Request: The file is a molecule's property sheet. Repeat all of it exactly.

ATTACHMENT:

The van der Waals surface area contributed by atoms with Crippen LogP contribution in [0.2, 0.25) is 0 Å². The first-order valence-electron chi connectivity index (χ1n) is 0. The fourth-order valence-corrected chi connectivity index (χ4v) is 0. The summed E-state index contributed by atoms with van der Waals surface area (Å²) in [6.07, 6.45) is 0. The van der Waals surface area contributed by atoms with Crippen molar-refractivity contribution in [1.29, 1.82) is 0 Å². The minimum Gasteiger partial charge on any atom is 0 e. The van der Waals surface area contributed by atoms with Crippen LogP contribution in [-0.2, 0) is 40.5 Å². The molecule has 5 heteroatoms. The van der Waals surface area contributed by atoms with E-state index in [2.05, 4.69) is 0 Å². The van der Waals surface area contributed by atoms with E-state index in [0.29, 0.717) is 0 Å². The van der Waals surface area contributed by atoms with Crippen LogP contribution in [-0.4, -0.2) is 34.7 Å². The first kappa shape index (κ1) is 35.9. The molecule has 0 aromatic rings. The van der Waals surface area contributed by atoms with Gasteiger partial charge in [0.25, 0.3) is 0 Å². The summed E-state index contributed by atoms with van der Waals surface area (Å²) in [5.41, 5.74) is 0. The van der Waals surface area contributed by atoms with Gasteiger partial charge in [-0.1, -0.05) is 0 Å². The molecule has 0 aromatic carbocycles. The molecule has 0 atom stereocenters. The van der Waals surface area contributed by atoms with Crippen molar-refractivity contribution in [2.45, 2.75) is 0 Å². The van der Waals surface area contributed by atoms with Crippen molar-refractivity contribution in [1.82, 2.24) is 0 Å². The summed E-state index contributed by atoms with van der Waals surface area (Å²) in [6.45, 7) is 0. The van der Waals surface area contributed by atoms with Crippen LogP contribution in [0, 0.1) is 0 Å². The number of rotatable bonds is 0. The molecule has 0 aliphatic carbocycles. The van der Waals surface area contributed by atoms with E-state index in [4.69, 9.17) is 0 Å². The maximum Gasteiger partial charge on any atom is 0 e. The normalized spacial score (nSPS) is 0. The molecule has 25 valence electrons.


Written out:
The van der Waals surface area contributed by atoms with Crippen LogP contribution in [0.2, 0.25) is 0 Å². The first-order valence-electron chi connectivity index (χ1n) is 0. The fourth-order valence-corrected chi connectivity index (χ4v) is 0. The summed E-state index contributed by atoms with van der Waals surface area (Å²) in [6.07, 6.45) is 0. The van der Waals surface area contributed by atoms with Crippen molar-refractivity contribution in [1.29, 1.82) is 0 Å². The minimum Gasteiger partial charge on any atom is 0 e. The van der Waals surface area contributed by atoms with Crippen LogP contribution in [-0.2, 0) is 40.5 Å². The molecule has 5 heteroatoms. The van der Waals surface area contributed by atoms with E-state index in [2.05, 4.69) is 0 Å². The van der Waals surface area contributed by atoms with E-state index in [0.29, 0.717) is 0 Å². The van der Waals surface area contributed by atoms with Crippen LogP contribution in [-0.4, -0.2) is 34.7 Å². The first kappa shape index (κ1) is 35.9. The molecule has 0 aromatic rings. The van der Waals surface area contributed by atoms with Gasteiger partial charge in [0.25, 0.3) is 0 Å². The summed E-state index contributed by atoms with van der Waals surface area (Å²) in [5.41, 5.74) is 0. The van der Waals surface area contributed by atoms with Gasteiger partial charge in [-0.1, -0.05) is 0 Å². The molecule has 0 aromatic carbocycles. The molecule has 0 atom stereocenters. The van der Waals surface area contributed by atoms with Crippen molar-refractivity contribution in [2.45, 2.75) is 0 Å². The van der Waals surface area contributed by atoms with Crippen molar-refractivity contribution in [1.82, 2.24) is 0 Å². The summed E-state index contributed by atoms with van der Waals surface area (Å²) in [6.45, 7) is 0. The van der Waals surface area contributed by atoms with Crippen LogP contribution in [0, 0.1) is 0 Å². The number of rotatable bonds is 0. The molecule has 0 aliphatic carbocycles. The van der Waals surface area contributed by atoms with E-state index in [4.69, 9.17) is 0 Å². The maximum Gasteiger partial charge on any atom is 0 e. The normalized spacial score (nSPS) is 0. The molecule has 25 valence electrons.